I wrote my first war stories when I was eight years old, but nobody would publish them so I became a psychologist instead. I’m not exactly sure why I did, but I liked it and still do. I grew up in Baltimore and worked summers in a steel mill to pay for college at Johns Hopkins University. Then I went to the coldest place I’d ever been – Syracuse, New York – to earn a master’s degree at Syracuse University. I spent a year working on a missile system for a defense contractor and six months of active duty in the US Army. After that I worked for a year at a private think tank located in the Pentagon and quickly realized that I wanted a career in college teaching, which meant that I would need a doctoral degree. I chose American University in Washington, D.C., where I spent 3 years. I met my future wife and earned my Ph.D.

I started teaching at Mary Washington College, in Fredericksburg, Virginia, which was then the women’s branch of the University of Virginia. Our house was a half-mile from a major Civil War battle site. And I started writing again – journal articles and books in psychology. This time they got published so I wrote more, and more, and they got published too. By that time I was a full professor at the University of North Carolina at Charlotte.

We went to the Netherlands for a semester to teach at a Dutch university and it was there, in a place even colder than Syracuse, that I discovered a basic truth. I wanted to write war stories just like I did when I was a kid. And so I left the academic world and wrote my first book-length war story, on the Sand Creek massacre of Cheyenne Indians in 1864. And guess what? Nobody would publish it!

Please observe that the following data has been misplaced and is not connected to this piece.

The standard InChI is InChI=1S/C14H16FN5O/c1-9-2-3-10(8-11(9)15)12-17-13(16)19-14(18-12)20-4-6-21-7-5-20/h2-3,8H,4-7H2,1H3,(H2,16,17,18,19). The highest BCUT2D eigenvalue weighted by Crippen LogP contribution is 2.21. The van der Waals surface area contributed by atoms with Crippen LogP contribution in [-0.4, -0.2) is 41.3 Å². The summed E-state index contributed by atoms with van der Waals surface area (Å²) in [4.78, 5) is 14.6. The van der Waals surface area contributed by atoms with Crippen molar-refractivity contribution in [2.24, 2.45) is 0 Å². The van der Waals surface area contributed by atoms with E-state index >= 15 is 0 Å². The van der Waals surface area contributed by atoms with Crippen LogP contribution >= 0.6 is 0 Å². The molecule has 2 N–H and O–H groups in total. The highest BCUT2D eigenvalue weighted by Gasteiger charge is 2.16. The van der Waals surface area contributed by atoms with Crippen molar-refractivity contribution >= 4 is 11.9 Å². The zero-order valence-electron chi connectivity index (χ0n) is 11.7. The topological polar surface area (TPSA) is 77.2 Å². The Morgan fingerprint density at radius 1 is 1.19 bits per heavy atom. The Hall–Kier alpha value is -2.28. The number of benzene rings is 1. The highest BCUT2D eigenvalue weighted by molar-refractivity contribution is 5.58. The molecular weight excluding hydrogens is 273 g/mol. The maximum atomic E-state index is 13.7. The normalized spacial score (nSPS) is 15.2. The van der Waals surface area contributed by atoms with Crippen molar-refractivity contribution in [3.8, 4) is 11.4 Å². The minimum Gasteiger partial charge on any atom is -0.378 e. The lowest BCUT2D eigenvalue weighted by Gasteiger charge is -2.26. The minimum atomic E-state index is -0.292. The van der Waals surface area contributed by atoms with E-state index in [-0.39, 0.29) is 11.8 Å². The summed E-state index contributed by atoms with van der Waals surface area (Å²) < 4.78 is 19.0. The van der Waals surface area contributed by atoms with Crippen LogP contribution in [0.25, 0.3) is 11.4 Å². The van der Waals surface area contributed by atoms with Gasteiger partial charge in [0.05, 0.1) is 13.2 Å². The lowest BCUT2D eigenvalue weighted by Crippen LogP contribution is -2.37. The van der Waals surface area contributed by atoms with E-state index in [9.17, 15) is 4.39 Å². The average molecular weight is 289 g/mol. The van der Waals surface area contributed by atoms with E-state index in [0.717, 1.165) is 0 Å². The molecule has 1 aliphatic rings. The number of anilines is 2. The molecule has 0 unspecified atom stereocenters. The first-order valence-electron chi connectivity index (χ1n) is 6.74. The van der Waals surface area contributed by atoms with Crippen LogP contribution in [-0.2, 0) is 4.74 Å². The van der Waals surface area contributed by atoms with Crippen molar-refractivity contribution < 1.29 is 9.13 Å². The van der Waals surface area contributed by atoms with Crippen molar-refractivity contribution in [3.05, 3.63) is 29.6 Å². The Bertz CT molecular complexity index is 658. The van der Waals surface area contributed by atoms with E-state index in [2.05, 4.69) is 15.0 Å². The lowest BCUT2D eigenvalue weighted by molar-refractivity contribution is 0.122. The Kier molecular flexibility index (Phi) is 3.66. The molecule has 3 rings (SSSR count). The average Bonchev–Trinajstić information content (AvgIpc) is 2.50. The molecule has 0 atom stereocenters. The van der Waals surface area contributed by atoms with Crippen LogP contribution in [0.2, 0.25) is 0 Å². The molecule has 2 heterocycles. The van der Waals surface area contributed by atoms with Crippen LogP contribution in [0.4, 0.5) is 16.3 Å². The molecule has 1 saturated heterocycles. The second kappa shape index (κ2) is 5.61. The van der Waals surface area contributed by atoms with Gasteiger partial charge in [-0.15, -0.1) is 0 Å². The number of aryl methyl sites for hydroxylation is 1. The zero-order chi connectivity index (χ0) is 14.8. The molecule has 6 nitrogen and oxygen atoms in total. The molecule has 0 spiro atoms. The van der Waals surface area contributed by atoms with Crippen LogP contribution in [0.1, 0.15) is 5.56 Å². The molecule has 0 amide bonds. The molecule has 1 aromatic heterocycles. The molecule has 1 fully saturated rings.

So I wrote another one, this time on the siege of Wake Island at the beginning of World War II, and I sent it out expecting great things. Well, 19 publishers turned it down, one at a time, each taking several months to respond. Was I discouraged? Who me? You bet. But the 20th publisher, St. Martin’s Press, bought it and I was off and rolling on a string of books about World War II, the Civil War, and the Indian wars including that first one about Sand Creek, which finally got published 20 years later. I have just completed a book about the Italian campaign in 1943. And I plan to keep writing, whether my work is published in traditional printed book form or online or on a blog, in whatever form people want to read them.

So if you can’t get your book published, remember the three basic rules of the game: (1) keep writing, (2) keep writing, and (3) keep writing. Oh yes, there’s a fourth rule too: Don’t throw away anything you’ve written. You never know. Good luck – and let me hear from you with your comments or suggestions, and even criticisms of the material on the “In Progress” page.